Social tensions can arise if aid is targeted in a way that is perceived to be unfair and untransparent. As seen in Chapter 4, communities and humanitarian agencies often hold different views on who is most ‘in need’ and failure to resolve these disagreements has led to increased resentment and even physical violence across many crisis responses – both among aid recipients and between targeted and non-targeted populations.528 Aid recipients in SOHS focus group discussions said that the lack of transparency on targeting decisions had negative impacts on their community, with some taking action to make assistance more ‘fair’ and reduce social tension by sharing assistance with non-recipients.529  

Aid agencies and host governments increasingly recognise that social tensions around fair targeting are especially sensitive between displaced populations/refugees and host communities. The Rohingya response in Bangladesh offers an example of that tension, including outbreaks of violence, and demonstrates how humanitarian do-no-harm efforts are influenced by the actions of others. Humanitarian agencies attempted to mitigate potential social tensions between the Rohingya and Bangladeshi host community in several ways, such as including host communities in programme planning and targeting discussions. The Bangladeshi government played a strong but not uncontroversial role by requiring aid agencies to offer 25% of their support to host communities in order to retain permission to operate. The government also required programming to be separate for host communities and refugees, which was perceived as exacerbating social tensions.530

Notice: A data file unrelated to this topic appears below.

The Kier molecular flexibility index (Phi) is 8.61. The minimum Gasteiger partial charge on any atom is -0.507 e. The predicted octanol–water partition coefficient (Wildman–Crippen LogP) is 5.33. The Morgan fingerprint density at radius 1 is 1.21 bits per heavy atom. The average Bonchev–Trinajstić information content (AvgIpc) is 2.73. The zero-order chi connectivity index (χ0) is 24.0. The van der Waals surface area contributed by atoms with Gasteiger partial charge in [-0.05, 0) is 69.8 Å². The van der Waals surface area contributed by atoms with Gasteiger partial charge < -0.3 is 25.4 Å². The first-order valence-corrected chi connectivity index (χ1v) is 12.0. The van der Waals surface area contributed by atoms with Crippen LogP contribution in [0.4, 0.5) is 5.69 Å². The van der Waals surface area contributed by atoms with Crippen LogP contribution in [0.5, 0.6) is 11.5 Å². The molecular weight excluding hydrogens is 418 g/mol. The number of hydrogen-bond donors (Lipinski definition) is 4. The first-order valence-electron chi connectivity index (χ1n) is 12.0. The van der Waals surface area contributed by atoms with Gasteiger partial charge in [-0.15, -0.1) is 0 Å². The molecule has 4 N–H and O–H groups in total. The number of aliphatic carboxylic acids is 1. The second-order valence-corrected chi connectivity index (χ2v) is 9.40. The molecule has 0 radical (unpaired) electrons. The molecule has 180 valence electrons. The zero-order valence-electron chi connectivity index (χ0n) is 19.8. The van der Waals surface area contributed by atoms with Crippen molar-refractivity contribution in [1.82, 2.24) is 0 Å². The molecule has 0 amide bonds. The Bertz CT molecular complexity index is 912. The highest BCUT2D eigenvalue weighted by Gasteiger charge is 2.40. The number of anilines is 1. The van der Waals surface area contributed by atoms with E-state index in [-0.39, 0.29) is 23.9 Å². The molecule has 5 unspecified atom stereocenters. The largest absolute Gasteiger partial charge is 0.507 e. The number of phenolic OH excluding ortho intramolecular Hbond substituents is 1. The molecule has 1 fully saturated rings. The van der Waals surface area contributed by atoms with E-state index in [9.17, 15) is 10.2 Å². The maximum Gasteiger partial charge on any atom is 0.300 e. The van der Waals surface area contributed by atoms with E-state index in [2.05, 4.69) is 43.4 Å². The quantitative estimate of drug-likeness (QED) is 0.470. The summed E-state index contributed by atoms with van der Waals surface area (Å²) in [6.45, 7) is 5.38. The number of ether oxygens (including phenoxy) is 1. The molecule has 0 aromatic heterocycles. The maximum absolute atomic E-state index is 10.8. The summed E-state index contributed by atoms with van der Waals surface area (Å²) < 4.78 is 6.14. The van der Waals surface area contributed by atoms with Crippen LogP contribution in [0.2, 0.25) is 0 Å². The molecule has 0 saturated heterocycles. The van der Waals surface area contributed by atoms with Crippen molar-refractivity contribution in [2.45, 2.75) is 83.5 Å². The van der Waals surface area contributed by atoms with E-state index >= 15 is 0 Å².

More positively, when social cohesion was included in the objectives of a response, humanitarian activities were able to have a positive impact on inter-group relations. The best examples of this were found in livelihoods programmes: training programmes that included both refugees and host community members led to greater feelings of belonging among refugees and more positive attitudes from host participants towards refugees in Kenya, Lebanon and Turkey.531 The ability of humanitarian actors to positively influence social cohesion, however, faced challenges due to wider social, historical and political dynamics outside their control that proved stronger than direct personal interactions. In two separate livelihoods programmes in Lebanon, Lebanese participants felt more positive towards the Syrians they engaged with through activities, yet their overall views of the Syrian population and competition in the labour market remained unchanged.532  

More positively, when social cohesion was included in the objectives of a response, humanitarian activities were able to have a positive impact on inter-group relations.

In addition to inter-group tension, inappropriately designed humanitarian aid can also increase violence in communities, in particular SGBV. SOHS research in Ethiopia and Bangladesh pointed to increased SGBV in camp settings due to inappropriate shelter and a lack of protection programming; elsewhere, inappropriate latrine design has been linked to increased SGBV risks.533 

Wider conflict dynamics